This post is part of our on-going series in which ATM invites the occasional post from a number of Smithsonian Institution guest bloggers: the historians, researchers and scientists who curate the collections and archives at the museums and research facilities. Today, Amy Henderson from the National Portrait Gallery weighs in on the museum’s mission. She last wrote for us about cinema as art.
When PBS launched the new documentary series “Prohibition” this October, Ken Burns told a luncheon meeting at the National Press Club that his work—whether spotlighting the Civil War, baseball, or the temptations of drink—always explores the essential American question: “Who are we?”
Burns is a spellbinding story-teller renowned for using the moving image to draw audiences into his narrative web. As he spoke, I was struck by how his purpose echoed that of the National Portrait Gallery, which uses the power of images and story-telling to illuminate “who we are” through visual biography.
The wonderful expression “visual biography” emerged last year during strategic planning discussions at the NPG. John Boochever, vice chair of the Gallery’s Commission, introduced the phrase to express how the museum “brings the face of American history to life. Literally.”
“Ultimately, the National Portrait Gallery is the story of individuals and their ideas that becomes a mirror by which the country can see itself,” Boochever says. Visual biography catalyzed a strategy that made it a Gallery priority to “bring visitors face-to-face with important questions about our shared identity, our individual place within it,” he adds, “and about what it means to be an American.”
As we considered strategic ways to make “visual biography” our calling card, I thought about how philosopher Marshall McLuhan ’s idea—the medium is the message—still resonates. Each generation of media generates its own iconic cultural figures, but the key linkage at the Portrait Gallery is the one that connects the “image” medium to the “message” story.
An exhibition I co-curated last year, “Elvis at 21,” attempts to connect this link explicitly, chronicling the early days of Elvis Presley’s rise to fame in 1956 when he was 21. A journey that the young singer took from Memphis to New York is remarkably documented by the photographs of Alfred Wertheimer, who was hired by RCA to take publicity shots. Wertheimer was able to “tag along” for several months that year, and used his lens to capture Elvis’s phenomenal transition from anonymity to superstardom. His earliest photographs show Elvis walking along Manhattan streets unrecognized; momentum soars as he appears on several live television programs in the ensuing few months until, by the time of his seminal performance on the Ed Sullivan show in the fall of 1956, his audience numbers 60 million out of a total population of 169 million Americans. By the end of that year, the “flashpoint of fame” has engulfed him.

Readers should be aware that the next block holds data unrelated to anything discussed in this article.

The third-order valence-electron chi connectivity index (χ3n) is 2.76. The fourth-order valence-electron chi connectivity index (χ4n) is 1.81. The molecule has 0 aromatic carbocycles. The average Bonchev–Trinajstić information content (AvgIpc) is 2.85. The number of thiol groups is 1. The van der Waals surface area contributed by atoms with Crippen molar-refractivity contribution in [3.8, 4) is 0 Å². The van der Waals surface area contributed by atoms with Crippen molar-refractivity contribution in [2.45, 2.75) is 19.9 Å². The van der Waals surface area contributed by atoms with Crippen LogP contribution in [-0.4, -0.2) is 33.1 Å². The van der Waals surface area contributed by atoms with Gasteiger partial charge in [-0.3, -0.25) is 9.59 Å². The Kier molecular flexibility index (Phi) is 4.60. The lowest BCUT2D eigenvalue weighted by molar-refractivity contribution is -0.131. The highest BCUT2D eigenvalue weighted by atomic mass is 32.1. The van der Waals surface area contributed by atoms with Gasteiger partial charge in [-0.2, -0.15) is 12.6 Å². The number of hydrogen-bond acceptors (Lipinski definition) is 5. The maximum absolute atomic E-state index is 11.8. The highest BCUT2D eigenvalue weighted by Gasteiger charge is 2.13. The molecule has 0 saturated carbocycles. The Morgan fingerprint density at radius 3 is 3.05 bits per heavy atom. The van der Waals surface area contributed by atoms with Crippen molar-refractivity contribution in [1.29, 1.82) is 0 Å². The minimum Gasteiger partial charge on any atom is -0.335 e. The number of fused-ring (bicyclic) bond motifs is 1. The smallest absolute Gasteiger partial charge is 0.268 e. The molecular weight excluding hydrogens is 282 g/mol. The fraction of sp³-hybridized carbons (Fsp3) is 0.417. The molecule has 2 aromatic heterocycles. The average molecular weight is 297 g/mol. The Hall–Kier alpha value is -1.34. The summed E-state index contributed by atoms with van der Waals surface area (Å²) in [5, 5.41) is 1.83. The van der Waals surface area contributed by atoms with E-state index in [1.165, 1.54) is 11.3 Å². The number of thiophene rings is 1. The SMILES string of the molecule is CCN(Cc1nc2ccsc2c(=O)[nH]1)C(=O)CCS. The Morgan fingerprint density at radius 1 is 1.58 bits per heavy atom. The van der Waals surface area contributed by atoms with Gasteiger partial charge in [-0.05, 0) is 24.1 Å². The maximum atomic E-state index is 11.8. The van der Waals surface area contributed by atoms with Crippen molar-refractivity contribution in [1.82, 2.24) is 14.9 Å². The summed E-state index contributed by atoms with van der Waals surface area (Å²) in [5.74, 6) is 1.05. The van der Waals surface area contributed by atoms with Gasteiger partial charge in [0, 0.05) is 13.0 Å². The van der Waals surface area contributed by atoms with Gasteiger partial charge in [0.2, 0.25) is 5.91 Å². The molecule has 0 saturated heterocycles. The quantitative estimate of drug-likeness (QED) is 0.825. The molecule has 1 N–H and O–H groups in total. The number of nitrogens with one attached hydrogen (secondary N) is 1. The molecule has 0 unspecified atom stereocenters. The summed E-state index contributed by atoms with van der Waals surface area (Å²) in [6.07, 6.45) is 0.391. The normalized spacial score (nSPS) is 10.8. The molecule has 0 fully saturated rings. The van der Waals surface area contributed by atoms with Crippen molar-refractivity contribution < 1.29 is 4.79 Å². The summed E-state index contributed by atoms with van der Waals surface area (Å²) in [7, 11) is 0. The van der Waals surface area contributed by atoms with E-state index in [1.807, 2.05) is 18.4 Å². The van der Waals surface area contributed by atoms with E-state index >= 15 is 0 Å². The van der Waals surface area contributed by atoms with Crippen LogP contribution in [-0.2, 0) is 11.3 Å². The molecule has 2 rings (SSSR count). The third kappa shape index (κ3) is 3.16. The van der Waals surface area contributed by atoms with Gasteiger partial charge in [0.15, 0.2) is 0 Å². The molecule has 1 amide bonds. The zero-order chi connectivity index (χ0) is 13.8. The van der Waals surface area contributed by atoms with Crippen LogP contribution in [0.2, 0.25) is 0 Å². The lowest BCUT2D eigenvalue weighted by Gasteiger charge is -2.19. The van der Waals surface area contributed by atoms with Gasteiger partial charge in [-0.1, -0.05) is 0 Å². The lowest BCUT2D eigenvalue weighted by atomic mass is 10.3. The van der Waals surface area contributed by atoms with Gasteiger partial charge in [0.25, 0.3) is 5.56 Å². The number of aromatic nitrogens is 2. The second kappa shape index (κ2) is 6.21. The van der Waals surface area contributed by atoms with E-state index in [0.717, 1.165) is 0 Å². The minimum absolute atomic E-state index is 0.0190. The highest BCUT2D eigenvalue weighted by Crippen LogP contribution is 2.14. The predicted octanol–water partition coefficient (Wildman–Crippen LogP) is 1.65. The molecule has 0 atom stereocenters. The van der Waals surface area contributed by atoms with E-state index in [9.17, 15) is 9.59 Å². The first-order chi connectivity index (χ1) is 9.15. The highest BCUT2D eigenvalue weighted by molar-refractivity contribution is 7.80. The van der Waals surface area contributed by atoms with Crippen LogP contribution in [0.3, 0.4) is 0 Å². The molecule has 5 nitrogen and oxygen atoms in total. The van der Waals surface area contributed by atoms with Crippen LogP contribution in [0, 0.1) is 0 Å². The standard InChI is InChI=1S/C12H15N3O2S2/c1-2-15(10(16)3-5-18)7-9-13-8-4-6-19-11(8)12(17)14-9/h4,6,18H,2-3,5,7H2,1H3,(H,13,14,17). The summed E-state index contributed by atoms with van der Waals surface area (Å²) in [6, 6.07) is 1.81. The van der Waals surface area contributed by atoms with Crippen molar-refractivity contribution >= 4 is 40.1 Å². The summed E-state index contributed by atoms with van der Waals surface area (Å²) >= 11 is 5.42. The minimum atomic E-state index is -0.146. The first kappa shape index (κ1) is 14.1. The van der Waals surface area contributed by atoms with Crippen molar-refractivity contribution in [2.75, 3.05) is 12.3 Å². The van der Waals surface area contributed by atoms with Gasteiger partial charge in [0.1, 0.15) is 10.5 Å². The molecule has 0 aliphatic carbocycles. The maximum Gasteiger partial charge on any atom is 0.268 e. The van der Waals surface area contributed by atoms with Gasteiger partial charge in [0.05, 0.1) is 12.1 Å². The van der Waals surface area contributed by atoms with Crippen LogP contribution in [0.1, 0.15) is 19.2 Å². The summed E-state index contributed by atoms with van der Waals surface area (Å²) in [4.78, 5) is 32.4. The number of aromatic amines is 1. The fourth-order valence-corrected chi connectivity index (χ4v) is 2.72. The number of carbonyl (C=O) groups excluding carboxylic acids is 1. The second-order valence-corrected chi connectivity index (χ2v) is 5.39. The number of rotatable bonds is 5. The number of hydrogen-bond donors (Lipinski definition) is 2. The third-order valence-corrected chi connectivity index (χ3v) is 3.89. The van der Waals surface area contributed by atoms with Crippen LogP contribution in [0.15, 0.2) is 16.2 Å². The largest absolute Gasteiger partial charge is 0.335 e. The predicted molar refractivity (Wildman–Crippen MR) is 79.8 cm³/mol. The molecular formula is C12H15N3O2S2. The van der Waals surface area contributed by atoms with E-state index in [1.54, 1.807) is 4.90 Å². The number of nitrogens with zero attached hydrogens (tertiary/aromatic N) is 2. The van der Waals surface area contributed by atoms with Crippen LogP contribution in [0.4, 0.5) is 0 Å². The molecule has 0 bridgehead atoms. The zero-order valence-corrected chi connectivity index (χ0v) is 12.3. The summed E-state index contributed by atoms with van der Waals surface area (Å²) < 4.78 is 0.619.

In addition to his own transformation, Elvis became a major player in the cultural upheaval that was reshaping the American landscape: Rosa Parks refused to leave her seat in the front of the bus in December 1955; Betty Friedan was still a suburban housewife, but beginning to think of the feminist struggle—“is this all?”—before she would write The Feminine Mystique in 1963.
An exhibition that is currently at the Portrait Gallery, “Asian American Portraits of Encounter,” also focuses on the visual biography of identity. This show, a collaboration between the Gallery and the Smithsonian Asian Pacific American Program, showcases seven artists whose “portraits of encounter” depict the complexity of being Asian in America today. One of the artists, CYJO, focuses on contemporary Asian Americans connected only by their shared Korean ancestry. Her photographs of KYOPO–those of Korean descent who reside outside the Korean Peninsula—challenges the idea of a monolithic Korean identity by telling the stories of individual Korean Americans who each seek their own sense of “being American.” CYJO’s images are wonderfully unencumbered: she uses her lens to convey straight-forward stories of the constructed “self”—here we are, the images tell us, in our stance as contemporary Korean Americans. Change may constantly skim the surface of modern life, but KYOPO reveals something lasting beneath: above all, as CYJO writes in her text, the images connote a celebration of “modesty, kindness, and courage” in the Korean American experience. This exhibition will be up at the Gallery until October 2012.
“Elvis at 21” and “Asian American Portraits of Encounter” both exemplify NPG’s core mission to explore issues of identity and the American experience through visual biography. In whatever media, the idea of visual biography—primarily its ability to link images with their stories—establishes the Gallery as an extraordinary arena for viewing and examining the public face of “what it means to be American.”
A cultural historian at the National Portrait Gallery, Amy Henderson specializes in “the lively arts”—particularly media-generated celebrity culture. Her books and exhibitions run the gamut from the pioneers in early broadcasting to Elvis Presley to Katharine Hepburn and Katharine Graham. She is currently at work on a new dance exhibition entitled “One! Singular Sensations in American Dance,” scheduled to open in September 2013.
Narrating the story of both Elvis Presley and America in 1956, “Elvis at 21″ is a collaboration of NPG, the Smithsonian Traveling Exhibition Service, and Govinda Gallery, and is sponsored by The History Channel. It is at the Mobile Museum of Art until December 4, and then will be at the Virginia Museum of Fine Arts from December 24, 2011 to March 18, 2012.